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Space and Physics

Watch As Lightning Strikes NASA’s New Moon Rocket Launch Pad

author

Dr. Alfredo Carpineti

Senior Staff Writer & Space Correspondent

clockApr 4 2022, 16:33 UTC
SLS at dawn when the weather was better. Image Credit: NASA/Joel Kowsky

SLS at dawn when the weather was better. Image Credit: NASA/Joel Kowsky

It has been a couple of exciting days for the Space Launch System, or SLS, NASA's massive new rocket destined to bring humans back to the Moon (and maybe beyond). SLS has been rolled out of the assembly facility and this weekend was placed on its launch pad for a wet rehearsal. And, well, it got wetter than expected.

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Inclement weather has been battering Cape Canaveral, where the Kennedy Space Center is, and photographer Jerry Pike has shared a fantastic video of the moment lightning struck the launch pad’s lightning tower during tests on Saturday.

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NASA confirmed that four lightning strikes hit the towers within the perimeter of the historic Launch Pad 39B, from which Apollo 10, Skylab, and 53 Space Shuttles launched. Three were lower-intensity but one strike was higher. Luckily, the tower did its job, taking the full force of Mother Nature and keeping the rocket safe from harm.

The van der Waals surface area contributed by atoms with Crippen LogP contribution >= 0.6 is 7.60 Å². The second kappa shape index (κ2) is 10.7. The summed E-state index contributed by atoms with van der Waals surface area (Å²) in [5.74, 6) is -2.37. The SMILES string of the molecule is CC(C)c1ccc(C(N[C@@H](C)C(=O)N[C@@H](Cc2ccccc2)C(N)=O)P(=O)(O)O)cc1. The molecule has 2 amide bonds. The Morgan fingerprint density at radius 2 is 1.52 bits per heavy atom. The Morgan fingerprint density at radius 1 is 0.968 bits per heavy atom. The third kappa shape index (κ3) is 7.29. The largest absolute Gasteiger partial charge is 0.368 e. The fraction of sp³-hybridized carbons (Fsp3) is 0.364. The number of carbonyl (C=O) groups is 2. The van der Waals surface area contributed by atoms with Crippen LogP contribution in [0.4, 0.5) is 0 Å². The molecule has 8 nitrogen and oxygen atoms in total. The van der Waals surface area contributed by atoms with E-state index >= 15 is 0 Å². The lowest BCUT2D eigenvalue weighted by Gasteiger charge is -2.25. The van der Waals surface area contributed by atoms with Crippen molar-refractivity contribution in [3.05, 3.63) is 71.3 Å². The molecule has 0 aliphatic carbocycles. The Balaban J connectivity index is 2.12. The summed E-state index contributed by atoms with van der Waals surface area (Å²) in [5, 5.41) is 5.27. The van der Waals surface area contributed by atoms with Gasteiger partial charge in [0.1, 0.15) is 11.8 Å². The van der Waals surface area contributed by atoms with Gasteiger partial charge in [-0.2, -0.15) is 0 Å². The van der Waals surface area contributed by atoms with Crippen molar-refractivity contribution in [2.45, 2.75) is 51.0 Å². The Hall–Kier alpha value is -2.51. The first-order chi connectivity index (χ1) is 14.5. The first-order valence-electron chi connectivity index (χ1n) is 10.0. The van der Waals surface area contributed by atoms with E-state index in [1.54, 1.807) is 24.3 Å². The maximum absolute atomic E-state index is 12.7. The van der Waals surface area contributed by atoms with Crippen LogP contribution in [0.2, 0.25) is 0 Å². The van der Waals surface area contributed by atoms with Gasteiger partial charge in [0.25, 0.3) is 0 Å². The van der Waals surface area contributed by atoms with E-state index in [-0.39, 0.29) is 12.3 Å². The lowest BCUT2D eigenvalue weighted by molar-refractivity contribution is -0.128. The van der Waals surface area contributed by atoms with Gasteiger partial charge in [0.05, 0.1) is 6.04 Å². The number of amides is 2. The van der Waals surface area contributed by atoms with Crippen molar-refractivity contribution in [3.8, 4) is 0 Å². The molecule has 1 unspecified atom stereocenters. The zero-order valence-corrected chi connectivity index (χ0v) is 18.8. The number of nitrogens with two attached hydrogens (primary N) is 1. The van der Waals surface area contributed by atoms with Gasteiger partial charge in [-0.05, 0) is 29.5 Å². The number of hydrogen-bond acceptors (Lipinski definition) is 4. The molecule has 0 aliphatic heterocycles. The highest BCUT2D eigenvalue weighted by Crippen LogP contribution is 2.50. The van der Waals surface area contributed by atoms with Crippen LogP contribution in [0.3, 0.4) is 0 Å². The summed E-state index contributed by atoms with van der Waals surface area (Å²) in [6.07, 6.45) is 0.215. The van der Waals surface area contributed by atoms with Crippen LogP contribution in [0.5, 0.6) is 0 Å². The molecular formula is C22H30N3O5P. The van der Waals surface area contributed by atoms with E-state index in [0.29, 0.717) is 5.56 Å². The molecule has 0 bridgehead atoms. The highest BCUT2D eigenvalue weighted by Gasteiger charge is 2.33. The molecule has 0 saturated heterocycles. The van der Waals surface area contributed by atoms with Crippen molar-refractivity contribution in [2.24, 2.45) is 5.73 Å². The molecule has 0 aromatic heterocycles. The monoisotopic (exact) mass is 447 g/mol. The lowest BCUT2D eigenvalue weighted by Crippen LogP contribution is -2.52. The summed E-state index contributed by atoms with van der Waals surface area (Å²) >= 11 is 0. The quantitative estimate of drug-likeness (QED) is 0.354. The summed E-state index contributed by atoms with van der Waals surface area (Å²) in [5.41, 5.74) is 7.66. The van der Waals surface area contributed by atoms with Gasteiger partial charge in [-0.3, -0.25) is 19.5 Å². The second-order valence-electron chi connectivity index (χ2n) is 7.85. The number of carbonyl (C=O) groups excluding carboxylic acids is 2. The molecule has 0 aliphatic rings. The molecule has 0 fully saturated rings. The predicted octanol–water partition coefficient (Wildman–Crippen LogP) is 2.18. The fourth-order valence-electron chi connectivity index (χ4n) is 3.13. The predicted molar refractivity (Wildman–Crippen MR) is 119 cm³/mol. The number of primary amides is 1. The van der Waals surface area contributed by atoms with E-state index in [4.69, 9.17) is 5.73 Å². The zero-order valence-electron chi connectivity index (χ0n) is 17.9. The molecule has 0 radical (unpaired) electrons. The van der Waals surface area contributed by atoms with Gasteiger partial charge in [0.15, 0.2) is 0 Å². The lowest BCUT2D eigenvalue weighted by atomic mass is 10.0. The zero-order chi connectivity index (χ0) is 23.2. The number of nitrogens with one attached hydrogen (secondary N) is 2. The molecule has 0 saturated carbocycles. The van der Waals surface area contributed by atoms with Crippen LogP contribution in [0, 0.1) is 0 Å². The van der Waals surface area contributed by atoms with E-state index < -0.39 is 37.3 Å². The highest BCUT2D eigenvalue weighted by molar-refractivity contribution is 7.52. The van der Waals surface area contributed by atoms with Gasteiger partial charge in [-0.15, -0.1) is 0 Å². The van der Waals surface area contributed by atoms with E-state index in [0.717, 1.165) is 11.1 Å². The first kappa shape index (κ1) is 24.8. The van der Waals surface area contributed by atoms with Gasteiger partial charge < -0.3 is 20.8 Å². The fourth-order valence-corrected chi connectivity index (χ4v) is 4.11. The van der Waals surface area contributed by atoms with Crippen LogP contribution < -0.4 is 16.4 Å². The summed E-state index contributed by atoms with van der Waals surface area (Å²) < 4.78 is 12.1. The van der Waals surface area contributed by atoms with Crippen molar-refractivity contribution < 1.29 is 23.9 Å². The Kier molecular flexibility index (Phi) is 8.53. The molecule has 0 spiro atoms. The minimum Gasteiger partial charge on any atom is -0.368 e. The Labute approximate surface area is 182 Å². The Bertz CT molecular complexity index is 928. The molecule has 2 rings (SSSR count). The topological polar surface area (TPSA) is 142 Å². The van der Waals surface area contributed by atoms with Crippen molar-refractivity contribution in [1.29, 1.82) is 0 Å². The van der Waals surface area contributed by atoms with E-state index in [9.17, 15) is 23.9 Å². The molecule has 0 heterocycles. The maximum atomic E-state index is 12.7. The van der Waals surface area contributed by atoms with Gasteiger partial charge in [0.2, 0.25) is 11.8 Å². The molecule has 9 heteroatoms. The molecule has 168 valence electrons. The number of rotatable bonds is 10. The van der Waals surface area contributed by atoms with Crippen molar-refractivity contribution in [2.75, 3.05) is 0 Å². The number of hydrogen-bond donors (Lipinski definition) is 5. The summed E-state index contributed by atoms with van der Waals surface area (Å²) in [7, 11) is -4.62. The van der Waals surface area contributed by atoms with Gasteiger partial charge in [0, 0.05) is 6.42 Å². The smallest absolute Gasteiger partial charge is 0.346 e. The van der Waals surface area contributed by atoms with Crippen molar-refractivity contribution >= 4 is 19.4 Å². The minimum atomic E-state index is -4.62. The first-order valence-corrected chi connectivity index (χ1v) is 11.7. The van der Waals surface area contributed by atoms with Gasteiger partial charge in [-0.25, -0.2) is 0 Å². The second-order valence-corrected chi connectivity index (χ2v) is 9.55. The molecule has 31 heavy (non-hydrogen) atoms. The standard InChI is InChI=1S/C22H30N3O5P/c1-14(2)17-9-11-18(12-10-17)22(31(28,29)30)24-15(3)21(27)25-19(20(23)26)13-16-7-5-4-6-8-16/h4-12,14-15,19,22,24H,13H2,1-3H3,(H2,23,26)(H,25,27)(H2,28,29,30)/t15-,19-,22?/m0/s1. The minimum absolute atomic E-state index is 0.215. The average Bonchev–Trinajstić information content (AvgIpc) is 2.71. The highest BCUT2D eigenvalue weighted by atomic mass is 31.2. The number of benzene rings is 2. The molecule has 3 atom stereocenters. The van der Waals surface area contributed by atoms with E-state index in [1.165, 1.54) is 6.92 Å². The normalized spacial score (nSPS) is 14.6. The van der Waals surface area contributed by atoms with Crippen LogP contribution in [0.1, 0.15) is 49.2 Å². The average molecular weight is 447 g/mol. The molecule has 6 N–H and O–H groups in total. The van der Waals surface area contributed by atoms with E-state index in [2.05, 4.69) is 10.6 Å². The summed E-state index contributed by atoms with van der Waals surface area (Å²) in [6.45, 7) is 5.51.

The wet rehearsal, which in the end was scrubbed and is taking place today instead, will see the rocket being fueled up with almost 3.2 million liters (700,000 gallons) of cryogenic propellant as if it was going to launch. A wet rehearsal is a test conducted as a scrub, the name for an aborted launch, with the countdown going down to 10 seconds before lift-off. The real launch will take place some time in May.

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Yesterday’s rehearsal was not postponed just due to the weather, though. NASA reported an issue with the ability to pressurize the mobile launcher. The problem seems to have been fixed now and the rehearsal is expected to resume in the afternoon local time on April 4.


Space and Physics
  • space,

  • moon